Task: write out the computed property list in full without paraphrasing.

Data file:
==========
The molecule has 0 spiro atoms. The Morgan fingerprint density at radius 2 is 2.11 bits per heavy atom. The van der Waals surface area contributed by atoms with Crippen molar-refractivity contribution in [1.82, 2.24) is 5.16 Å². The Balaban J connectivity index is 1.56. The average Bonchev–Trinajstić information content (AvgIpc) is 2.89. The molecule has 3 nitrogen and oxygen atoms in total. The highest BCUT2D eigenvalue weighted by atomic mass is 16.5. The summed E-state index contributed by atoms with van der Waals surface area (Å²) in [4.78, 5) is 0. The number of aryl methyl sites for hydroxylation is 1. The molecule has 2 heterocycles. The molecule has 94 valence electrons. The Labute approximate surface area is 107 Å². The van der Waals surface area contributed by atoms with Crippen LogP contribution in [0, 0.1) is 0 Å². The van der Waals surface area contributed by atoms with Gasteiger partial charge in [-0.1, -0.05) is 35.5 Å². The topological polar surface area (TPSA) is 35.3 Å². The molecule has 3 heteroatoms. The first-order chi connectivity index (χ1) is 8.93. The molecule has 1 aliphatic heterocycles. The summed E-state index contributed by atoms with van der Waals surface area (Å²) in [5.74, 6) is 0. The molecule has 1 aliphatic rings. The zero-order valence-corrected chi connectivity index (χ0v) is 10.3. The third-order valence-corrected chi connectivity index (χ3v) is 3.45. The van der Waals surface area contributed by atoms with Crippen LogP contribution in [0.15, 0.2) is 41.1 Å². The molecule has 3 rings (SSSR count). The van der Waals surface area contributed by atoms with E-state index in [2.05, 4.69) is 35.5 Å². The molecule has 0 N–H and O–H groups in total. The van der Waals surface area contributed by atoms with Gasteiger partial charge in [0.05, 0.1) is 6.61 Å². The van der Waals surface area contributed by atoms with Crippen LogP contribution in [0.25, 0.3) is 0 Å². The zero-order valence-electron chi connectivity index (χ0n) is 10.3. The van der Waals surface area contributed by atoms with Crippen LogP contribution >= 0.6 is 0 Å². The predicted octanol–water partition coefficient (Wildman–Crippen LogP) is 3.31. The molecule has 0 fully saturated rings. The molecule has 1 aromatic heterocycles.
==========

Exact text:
The molecule has 0 spiro atoms. The Morgan fingerprint density at radius 2 is 2.11 bits per heavy atom. The van der Waals surface area contributed by atoms with Crippen molar-refractivity contribution in [1.82, 2.24) is 5.16 Å². The Balaban J connectivity index is 1.56. The average Bonchev–Trinajstić information content (AvgIpc) is 2.89. The molecule has 3 nitrogen and oxygen atoms in total. The highest BCUT2D eigenvalue weighted by atomic mass is 16.5. The summed E-state index contributed by atoms with van der Waals surface area (Å²) in [4.78, 5) is 0. The number of aryl methyl sites for hydroxylation is 1. The molecule has 2 heterocycles. The molecule has 94 valence electrons. The Labute approximate surface area is 107 Å². The van der Waals surface area contributed by atoms with Crippen LogP contribution in [0, 0.1) is 0 Å². The van der Waals surface area contributed by atoms with Gasteiger partial charge in [-0.1, -0.05) is 35.5 Å². The topological polar surface area (TPSA) is 35.3 Å². The molecule has 3 heteroatoms. The first-order chi connectivity index (χ1) is 8.93. The molecule has 1 aliphatic heterocycles. The summed E-state index contributed by atoms with van der Waals surface area (Å²) in [5.74, 6) is 0. The molecule has 1 aliphatic rings. The zero-order valence-corrected chi connectivity index (χ0v) is 10.3. The third-order valence-corrected chi connectivity index (χ3v) is 3.45. The van der Waals surface area contributed by atoms with Crippen LogP contribution in [0.15, 0.2) is 41.1 Å². The molecule has 3 rings (SSSR count). The van der Waals surface area contributed by atoms with E-state index in [2.05, 4.69) is 35.5 Å². The molecule has 0 N–H and O–H groups in total. The van der Waals surface area contributed by atoms with Gasteiger partial charge in [0.05, 0.1) is 6.61 Å². The van der Waals surface area contributed by atoms with Crippen LogP contribution in [0.25, 0.3) is 0 Å². The zero-order valence-electron chi connectivity index (χ0n) is 10.3. The van der Waals surface area contributed by atoms with Crippen LogP contribution >= 0.6 is 0 Å². The predicted octanol–water partition coefficient (Wildman–Crippen LogP) is 3.31. The molecule has 0 fully saturated rings. The molecule has 1 aromatic heterocycles.